In News: A month after the 27th Conference of the Parties to the UN Framework Convention on Climate Change (COP27) in Egypt, diplomatic retinue went into a contentious huddle again to save the planet — in Montreal, Canada, this time, and as the Convention on Biological Diversity (CBD).
What is Convention on Biological Diversity (CBD):
- It traces its origins to the Rio summit of 1992
- It is a multilateral treaty ratified by 196 countries for “the conservation of biological diversity, the sustainable use of its components, and the fair and equitable sharing of the benefits arising from the utilization of genetic resources.”
- Its overarching goal is to encourage actions that will lead to a more sustainable future.
- It includes – Cartagena Protocol and Nagoya Protocol
Importance of biodiversity:
- Economic stability – Biodiversity is source of income for many people. It provides raw material such as fibre, oil, dyes, etc., for industries. For the food producing industry, crops are the raw materials, which are biodiversity.
- Aesthetic importance – Biodiversity is also the source of refreshment and enhance recreational activity such as bird watching, trekking, fishing, etc.
- Source of food – Humans derive almost 80% of food supply from 20 kinds of the plants.
- Human health – it provides Ecosystem services which are necessary for the survival of the human beings
- Research and medicine – Study of wildlife, their anatomy, physiology and functioning leads to better understanding and development of the human medicine.
- Infectious disease – Microorganisms that cause the disease or the vectors that transmits them both are the part of the biodiversity. Patterns of the infectious disease hugely depends upon the interactions of biodiversity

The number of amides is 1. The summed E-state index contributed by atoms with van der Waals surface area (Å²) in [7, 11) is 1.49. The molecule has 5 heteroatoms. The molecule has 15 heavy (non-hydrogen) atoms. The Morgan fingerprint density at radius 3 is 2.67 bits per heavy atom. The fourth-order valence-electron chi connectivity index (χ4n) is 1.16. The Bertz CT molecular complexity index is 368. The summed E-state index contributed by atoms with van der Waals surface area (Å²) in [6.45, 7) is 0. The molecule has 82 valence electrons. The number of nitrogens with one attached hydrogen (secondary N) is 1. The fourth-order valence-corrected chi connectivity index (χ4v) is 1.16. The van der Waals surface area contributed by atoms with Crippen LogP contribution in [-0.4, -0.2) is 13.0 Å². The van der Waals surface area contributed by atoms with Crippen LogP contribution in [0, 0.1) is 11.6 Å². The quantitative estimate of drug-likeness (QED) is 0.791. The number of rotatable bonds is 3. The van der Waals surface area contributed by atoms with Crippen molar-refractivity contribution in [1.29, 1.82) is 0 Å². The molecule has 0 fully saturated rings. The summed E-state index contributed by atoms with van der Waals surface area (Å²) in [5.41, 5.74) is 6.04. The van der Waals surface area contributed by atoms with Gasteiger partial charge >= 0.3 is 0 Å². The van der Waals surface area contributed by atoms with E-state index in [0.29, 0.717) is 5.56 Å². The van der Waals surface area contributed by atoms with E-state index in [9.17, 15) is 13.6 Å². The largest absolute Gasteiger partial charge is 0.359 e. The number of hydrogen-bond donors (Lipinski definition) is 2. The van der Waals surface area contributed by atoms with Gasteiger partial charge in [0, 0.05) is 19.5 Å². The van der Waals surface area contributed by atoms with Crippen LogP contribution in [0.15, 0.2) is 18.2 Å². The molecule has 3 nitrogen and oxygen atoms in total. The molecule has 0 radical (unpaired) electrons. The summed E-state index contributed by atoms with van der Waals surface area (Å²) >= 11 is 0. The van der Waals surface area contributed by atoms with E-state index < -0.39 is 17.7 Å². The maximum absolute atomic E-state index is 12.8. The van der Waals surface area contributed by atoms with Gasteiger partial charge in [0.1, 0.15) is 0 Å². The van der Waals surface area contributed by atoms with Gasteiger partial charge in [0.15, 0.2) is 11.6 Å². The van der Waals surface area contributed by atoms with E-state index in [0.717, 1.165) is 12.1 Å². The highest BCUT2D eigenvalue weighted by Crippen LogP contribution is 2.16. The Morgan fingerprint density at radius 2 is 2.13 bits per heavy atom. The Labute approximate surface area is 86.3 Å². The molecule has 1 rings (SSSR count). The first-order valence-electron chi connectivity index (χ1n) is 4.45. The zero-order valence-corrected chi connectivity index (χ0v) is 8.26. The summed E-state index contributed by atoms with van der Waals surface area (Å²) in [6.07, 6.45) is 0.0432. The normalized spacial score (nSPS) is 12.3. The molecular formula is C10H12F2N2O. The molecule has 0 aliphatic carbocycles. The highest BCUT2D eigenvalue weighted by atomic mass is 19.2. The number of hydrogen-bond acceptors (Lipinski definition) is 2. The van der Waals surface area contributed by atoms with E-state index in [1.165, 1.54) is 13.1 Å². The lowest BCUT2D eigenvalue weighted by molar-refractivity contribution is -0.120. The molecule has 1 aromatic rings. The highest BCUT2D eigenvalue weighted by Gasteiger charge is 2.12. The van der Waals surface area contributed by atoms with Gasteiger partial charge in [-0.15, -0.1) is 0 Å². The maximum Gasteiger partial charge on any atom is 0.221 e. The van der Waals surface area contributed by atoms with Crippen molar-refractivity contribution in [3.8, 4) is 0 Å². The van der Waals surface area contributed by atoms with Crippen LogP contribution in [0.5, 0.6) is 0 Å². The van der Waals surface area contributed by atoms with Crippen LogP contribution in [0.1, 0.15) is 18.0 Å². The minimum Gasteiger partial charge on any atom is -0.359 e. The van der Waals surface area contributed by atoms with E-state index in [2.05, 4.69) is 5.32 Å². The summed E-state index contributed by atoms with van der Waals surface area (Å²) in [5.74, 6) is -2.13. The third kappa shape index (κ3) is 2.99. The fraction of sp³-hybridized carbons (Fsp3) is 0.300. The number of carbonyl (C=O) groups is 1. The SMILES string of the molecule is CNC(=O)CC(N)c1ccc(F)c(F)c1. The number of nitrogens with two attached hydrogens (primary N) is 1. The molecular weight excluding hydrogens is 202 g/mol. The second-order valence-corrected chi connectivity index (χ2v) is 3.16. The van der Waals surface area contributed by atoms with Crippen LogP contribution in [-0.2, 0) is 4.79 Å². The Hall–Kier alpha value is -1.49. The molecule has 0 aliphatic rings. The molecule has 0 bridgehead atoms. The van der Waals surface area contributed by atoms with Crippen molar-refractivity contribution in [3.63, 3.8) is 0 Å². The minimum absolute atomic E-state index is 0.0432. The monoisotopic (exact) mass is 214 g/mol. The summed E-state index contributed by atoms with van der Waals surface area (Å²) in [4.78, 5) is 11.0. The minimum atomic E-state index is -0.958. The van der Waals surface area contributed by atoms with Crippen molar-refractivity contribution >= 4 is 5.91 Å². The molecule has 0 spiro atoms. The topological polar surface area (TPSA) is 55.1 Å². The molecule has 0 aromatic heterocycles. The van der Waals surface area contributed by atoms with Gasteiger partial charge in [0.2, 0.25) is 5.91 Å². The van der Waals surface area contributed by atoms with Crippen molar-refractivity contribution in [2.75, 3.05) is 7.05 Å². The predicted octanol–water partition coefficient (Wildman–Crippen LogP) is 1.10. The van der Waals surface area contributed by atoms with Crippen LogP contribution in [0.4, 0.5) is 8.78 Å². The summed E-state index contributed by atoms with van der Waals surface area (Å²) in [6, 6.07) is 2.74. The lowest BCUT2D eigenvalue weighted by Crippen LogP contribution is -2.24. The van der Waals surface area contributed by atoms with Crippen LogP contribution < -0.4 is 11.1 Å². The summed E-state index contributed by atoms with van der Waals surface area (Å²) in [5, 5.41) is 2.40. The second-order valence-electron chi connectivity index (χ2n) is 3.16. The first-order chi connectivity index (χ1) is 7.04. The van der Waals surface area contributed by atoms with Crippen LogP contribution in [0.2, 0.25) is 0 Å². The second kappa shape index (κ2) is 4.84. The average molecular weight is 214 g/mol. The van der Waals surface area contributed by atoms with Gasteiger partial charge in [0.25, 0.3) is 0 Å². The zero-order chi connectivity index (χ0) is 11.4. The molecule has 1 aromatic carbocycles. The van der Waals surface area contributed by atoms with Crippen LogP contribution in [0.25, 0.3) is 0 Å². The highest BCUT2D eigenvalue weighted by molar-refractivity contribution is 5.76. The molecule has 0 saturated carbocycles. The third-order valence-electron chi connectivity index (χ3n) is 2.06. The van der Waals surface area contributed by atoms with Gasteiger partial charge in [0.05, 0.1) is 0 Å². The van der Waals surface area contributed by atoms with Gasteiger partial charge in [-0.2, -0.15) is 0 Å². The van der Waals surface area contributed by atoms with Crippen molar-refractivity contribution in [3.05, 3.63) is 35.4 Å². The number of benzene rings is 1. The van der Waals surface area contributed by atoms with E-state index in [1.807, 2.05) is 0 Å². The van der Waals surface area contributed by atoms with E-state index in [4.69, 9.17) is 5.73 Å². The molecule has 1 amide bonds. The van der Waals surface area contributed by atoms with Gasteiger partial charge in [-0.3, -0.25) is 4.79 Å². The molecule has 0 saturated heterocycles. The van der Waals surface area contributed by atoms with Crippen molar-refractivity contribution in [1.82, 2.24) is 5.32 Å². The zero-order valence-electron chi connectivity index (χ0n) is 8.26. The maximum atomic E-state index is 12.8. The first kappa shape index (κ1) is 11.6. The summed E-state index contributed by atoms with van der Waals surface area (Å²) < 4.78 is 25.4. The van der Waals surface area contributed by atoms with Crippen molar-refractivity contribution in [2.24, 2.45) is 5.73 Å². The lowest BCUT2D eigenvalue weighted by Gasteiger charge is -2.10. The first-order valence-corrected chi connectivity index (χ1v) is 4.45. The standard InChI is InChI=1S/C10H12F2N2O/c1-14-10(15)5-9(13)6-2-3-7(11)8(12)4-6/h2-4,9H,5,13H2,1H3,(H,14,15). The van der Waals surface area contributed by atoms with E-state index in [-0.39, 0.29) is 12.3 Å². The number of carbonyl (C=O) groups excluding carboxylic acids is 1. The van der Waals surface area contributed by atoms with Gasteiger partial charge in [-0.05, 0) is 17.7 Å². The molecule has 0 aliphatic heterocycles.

- Climate change- Climate is an integral part of ecosystem functioning, human health is directly and indirectly affected by interaction between biodiversity. Longer term changes in climate affect the viability and health of ecosystems, influencing shifts in the distribution of plants, pathogens, animals, and even human settlements.
- India covers 2.4% of the world’s geographical area and accommodates 11.4% of the planet’s plants (about 48,000 species) and 7.5% of its animal population (about 96,000 species), as per government data from 2011.
- India has lost about one-third of its natural wetlands–that are home to migratory birds and large numbers of plants and fish species–to urbanisation, agriculture and pollution over the past four decades.
- A crowdsourced data study by the Centre for Social and Environmental Innovation (CSEI) at ATREE, India Spend reported in March 2022, found that Bengaluru has lost at least 208 of its over 1,350 lakes.
Challenges to biodiversity:
- Unlike cyclones and melting glaciers that have become visual aids to bring home the climate crisis wrought by invisible gases, biodiversity loss continues to be largely invisible despite its victims being extremely visible.
- Extinction of species: UN reckons, an estimated 34,000 plant and 5,200 animal species, including one in eight of the world’s bird species, face extinction.
- About 30% of breeds of main farm animal species are currently at high risk of extinction.